If you’re a fan of The Walking Dead, you must love Yucca Mountain. It keeps coming back.
In the new budget submitted by President Donald Trump, we can’t afford the National Endowments for the Humanities and the Arts, or to take care of the poor and sick, but we can afford $120 million to get the licensing back on track for a nuclear waste dump about 90 miles northwest of Las Vegas.
Sen. Dean Heller’s response was the reverse Bart Simpson: He had a cow. “As has been stated in the past, Yucca is dead and this reckless proposal will not revive it,” he said. “Washington needs to understand what Nevada has been saying for years: We will not be the nation’s nuclear waste dump. This project was ill-conceived from the beginning and has already flushed billions of taxpayer dollars down the drain.”
Yucca Mountain was conceived in the early 1980s, when Ronald Reagan was president, his close friend Paul Laxalt was a U.S. senator from Nevada and Democrats had a lot more power in Washington. Nevada was one of three finalists for the dump, and, in 1987, the “Screw Nevada” bill made ours the only site under consideration. Wielding the screwdriver was Bennett Johnston, a Louisiana Democrat.
In Nevada’s 1982 election, Republican Chic Hecht defeated four-term Democrat Howard Cannon, then one of the Senate’s senior members. After Laxalt’s term ended in 1987, Nevada had two freshmen in the Senate. I once had the chance to ask Cannon what would have happened if he had still been in the Senate when Johnston introduced his bill. He replied, “He wouldn’t have. I had too much seniority.” I asked, “But what if he had?” Cannon said, “I would have made Louisiana disappear.”
So it was and sometimes still is: Seniority and power count in the Senate. Some Democrats truly opposed the dump, but Harry Reid settled all opinions. By 1999, he was assistant minority leader and, with Reid heading the Senate Democrats with a Democratic president, the dump had as much of a chance of becoming reality as I do of being mistaken for Lady Gaga.
Washington needs to understand what Nevada has been saying for years: We will not be the nation’s nuclear waste dump.
Reid’s successor, Catherine Cortez Masto, doesn’t have his power—not yet, anyway—and can’t be blamed for Yucca Mountain’s revival. Nor can the House delegation: The three Southern Nevadans—including Dina Titus, who literally wrote the book on atomic testing—blistered the administration.
Should Heller be blamed? No. And yes.
The no is simple enough: He opposes Yucca Mountain. If he had his druthers, this wouldn’t have happened. But there’s a lesson in all of this—including, to be fair, for Cortez Masto. The question is whether those involved will learn from it.
Heller didn’t endorse Trump (nor did Gov. Brian Sandoval, Heller’s close friend, critic of the GOP “health care” plan and possible object of administration scorn here). Heller criticized Trump’s misogyny, Mexican-bashing and attack on Sen. John McCain. But he never said exactly how he voted in the presidential election—just that he wouldn’t vote for Hillary Clinton, had no intentions of voting for Trump, could go for none of the above … and might change his mind on Election Day.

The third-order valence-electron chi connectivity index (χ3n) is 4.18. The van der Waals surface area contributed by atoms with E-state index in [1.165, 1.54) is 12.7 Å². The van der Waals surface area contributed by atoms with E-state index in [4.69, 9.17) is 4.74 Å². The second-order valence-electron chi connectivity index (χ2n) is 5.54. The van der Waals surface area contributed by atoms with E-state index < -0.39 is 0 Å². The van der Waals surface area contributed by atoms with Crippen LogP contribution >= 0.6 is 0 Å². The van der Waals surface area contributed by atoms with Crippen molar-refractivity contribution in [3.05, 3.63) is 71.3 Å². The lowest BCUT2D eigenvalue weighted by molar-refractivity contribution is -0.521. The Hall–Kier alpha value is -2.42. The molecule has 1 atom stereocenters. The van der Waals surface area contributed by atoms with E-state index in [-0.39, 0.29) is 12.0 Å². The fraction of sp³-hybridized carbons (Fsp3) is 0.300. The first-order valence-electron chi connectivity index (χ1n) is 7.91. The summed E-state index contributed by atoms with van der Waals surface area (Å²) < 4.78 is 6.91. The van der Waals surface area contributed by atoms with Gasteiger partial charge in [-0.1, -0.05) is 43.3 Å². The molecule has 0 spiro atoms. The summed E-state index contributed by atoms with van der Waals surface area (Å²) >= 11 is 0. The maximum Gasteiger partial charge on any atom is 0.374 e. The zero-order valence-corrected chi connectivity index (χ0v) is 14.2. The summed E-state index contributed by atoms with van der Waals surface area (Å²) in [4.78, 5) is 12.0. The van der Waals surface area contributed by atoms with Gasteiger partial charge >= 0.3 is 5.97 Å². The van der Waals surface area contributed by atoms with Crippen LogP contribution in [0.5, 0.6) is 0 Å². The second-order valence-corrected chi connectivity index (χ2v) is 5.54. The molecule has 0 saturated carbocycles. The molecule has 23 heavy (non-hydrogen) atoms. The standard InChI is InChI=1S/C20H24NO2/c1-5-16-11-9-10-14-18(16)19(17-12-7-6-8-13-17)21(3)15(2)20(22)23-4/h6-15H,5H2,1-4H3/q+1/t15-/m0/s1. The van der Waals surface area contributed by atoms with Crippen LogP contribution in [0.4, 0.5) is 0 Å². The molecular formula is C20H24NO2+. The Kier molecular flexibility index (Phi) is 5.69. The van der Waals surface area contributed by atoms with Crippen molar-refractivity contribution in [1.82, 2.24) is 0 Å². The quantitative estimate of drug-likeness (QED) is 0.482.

So, he waffled. It’s worth remembering that in 2000, when Democratic presidential candidate Al Gore said he wouldn’t support the nuclear dump, Nevada Republicans led the charge to get George W. Bush to say his decision would be based on “sound science.” Two years later, his administration said it didn’t matter, it was going forward with the dump. The Nevada Republicans who supported Bush in 2000 still won their next elections, and one of them, Senator John Ensign, found it impossible to get any fellow Senate Republicans to join him in opposing the dump.
So, this might not hurt Heller, especially if Yucca disappears from the final bill and Heller wrongly gets to claim credit. But it should. After his election-year dance, he has voted down the line with Trump—including voting to confirm Secretary of the Treasury Steven Mnuchin after filleting him during a committee hearing. He can continue to raise questions about the Obamacare repeal and claim bipartisanship, but this is the record he’ll have to live with.
Cortez Masto may have learned something, too. Seeking confirmation as secretary of a department he once said he wanted to eliminate if he could remember what it was called, Rick Perry wouldn’t tell her where he stood, just that he would “work very closely” with her on the nuclear dump issue. She may have seen the wisdom of Psalm 146 instructing to “put not your trust in princes,” or, perhaps, the Trump administration.
The ultimate irony is that Laxalt’s grandson, the state attorney general, says he’ll sue the administration over Yucca Mountain. Adam Laxalt’s biggest supporter, Sheldon Adelson, gave millions to the Trump campaign. We could use some of that money to pay the outside attorneys Laxalt will hire to fight the dump.
Michael Green is an associate professor of history at UNLV.